The extent of resection is classified preoperatively according to the system of the Musculoskeletal Tumor Society (MSTS)2. The decision to perform an intra-articular or extra-articular resection is made during preoperative planning. Radiographic or clinical evidence of joint invasion by the tumor dictates an extra-articular, joint-sacrificing resection. Accurate, focused imaging is essential to plan the resection properly. This often requires magnetic resonance imaging of the shoulder with oblique coronal cuts oriented to assess the involvement of the rotator cuff tendons. A separate magnetic resonance imaging scan of the humerus is needed to identify the distal extent of the tumor and rule out intramedullary skip metastases.
Intra-articular resection involves transection of the rotator cuff tendons and joint capsule. By definition, the glenohumeral joint is not violated during an extra-articular resection, and, thus, the capsule remains intact. On the basis of the presence or absence of a functional deltoid (and axillary nerve), the resection is classified as either a type A or type B, in keeping with the modified classification system of Malawer et al. for proximal humeral resections3.
The patient is placed on the surgical table in the semilateral position with an axillary roll on the down side to prevent brachial plexus injury to the other arm. A longitudinal deltopectoral approach is used and extended across the acromioclavicular joint and down the back of the shoulder along the lateral border of the proximal scapula. The previous biopsy track is excised, leaving an ellipse in continuity with the resected specimen. Typically, this means losing a portion or all of the deltoid. The axilla is exposed by releasing the pectoralis major tendon and osteotomizing the coracoid to retract the conjoint tendon. The musculocutaneous nerve is protected, the biceps is cut, and its tendon is left in the bicipital groove with the tumor. The anterior circumflex humeral vessels are ligated in order to develop the interval between the axillary vessels and the tumor. The posterior circumflex vessels are dissected free or ligated. This allows access to the axillary nerve. If the deltoid can be saved, a reasonable effort should be made to save the axillary nerve without compromising the ability to achieve a wide surgical margin. The latissimus dorsi is cut, and the tendon is tagged. The muscle may be needed as a pedicle rotation flap to provide soft-tissue coverage, especially if the deltoid is sacrificed.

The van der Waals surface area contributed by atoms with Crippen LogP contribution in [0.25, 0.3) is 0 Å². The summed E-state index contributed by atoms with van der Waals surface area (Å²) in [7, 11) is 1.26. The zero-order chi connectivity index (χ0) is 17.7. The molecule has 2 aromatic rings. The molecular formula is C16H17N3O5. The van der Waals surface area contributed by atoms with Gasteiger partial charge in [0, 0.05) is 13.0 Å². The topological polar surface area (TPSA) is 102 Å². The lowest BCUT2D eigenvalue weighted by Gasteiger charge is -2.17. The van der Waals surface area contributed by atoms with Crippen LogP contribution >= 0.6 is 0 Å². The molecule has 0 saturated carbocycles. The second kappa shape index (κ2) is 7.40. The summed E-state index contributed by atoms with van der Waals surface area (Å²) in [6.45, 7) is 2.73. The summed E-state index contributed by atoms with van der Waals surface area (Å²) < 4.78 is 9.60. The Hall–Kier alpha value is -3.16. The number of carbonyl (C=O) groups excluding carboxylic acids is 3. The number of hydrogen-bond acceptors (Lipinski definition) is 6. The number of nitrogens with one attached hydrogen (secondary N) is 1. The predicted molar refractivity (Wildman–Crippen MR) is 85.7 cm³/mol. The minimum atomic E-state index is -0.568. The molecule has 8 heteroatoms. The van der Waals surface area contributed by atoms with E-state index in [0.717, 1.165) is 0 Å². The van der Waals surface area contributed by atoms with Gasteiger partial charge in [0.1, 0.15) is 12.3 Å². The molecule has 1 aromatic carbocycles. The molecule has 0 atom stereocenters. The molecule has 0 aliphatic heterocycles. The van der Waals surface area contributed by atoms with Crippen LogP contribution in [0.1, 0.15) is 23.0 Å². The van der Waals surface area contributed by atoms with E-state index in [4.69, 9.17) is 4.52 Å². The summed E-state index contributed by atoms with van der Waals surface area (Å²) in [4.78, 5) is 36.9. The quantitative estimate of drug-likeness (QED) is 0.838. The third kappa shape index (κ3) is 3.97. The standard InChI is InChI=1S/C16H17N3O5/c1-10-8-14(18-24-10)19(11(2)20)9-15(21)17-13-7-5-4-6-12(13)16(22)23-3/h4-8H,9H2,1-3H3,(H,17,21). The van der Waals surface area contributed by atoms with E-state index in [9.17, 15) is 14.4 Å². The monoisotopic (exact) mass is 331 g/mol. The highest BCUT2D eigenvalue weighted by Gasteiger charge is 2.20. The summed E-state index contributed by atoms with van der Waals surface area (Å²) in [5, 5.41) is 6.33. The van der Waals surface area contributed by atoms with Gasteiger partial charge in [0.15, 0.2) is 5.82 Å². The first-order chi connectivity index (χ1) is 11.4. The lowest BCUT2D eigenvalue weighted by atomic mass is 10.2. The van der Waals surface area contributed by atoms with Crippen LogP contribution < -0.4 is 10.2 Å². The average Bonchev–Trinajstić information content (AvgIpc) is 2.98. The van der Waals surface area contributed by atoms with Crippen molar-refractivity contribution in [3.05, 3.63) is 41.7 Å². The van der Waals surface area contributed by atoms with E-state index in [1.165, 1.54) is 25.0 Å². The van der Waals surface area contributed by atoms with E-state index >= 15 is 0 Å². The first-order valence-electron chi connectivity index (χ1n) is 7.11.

The intra-articular resection is performed in steps. The subscapularis tendon is transected medially, before it becomes confluent with the capsule. The capsule is then opened to obtain a clear view of the joint. The remaining capsule and rotator cuff tendons are cut circumferentially around the joint while avoiding the tumor. Care is taken to protect the axillary nerve adjacent to the inferior capsule. The shoulder is dislocated, and the proximal end of the humerus is delivered into the wound. The last step of the dissection includes removing as much soft tissue and bone as is necessary to ensure a wide margin. This margin is confirmed with a frozen-section analysis of curettings from the distal medullary canal.
If the tumor involves the glenohumeral joint without involvement of the scapular body, an extra-articular resection of the glenoid is performed. The rotator cuff muscles are dissected away from their scapular origins. The capsule is kept intact, and the glenoid is osteotomized medial to the capsular attachments, retaining as much of the glenoid neck as possible.
Once the surgical margins are deemed to be negative, reconstructive procedures commence. The fresh-frozen osteoarticular allograft is thawed in the operating room immediately before use (Fig. 1). The articular surface of the allograft is cut off at the anatomic neck. The allograft capsule and rotator cuff are incised as needed to evert them and maximize lateral exposure during rasping and reaming (Fig. 2). The medullary canal is reamed to accommodate either a standard cemented or custom press-fit long-stem shoulder prosthesis. We use, and depict here, a custom Bio-Modular device (Biomet, Warsaw, Indiana) (Fig. 3). The lateral capsule and supraspinatus should be protected during preparation of the canal (Fig. 4). The host humerus is reamed separately and the osteotomy cuts are adjusted (Fig. 5). The provisionally assembled allograft-host construct is reamed to align the medullary canals of the allograft and the host humerus. The allograft should be slightly overreamed to allow it to toggle and the osteotomy to self-align when the long-stem device is implanted.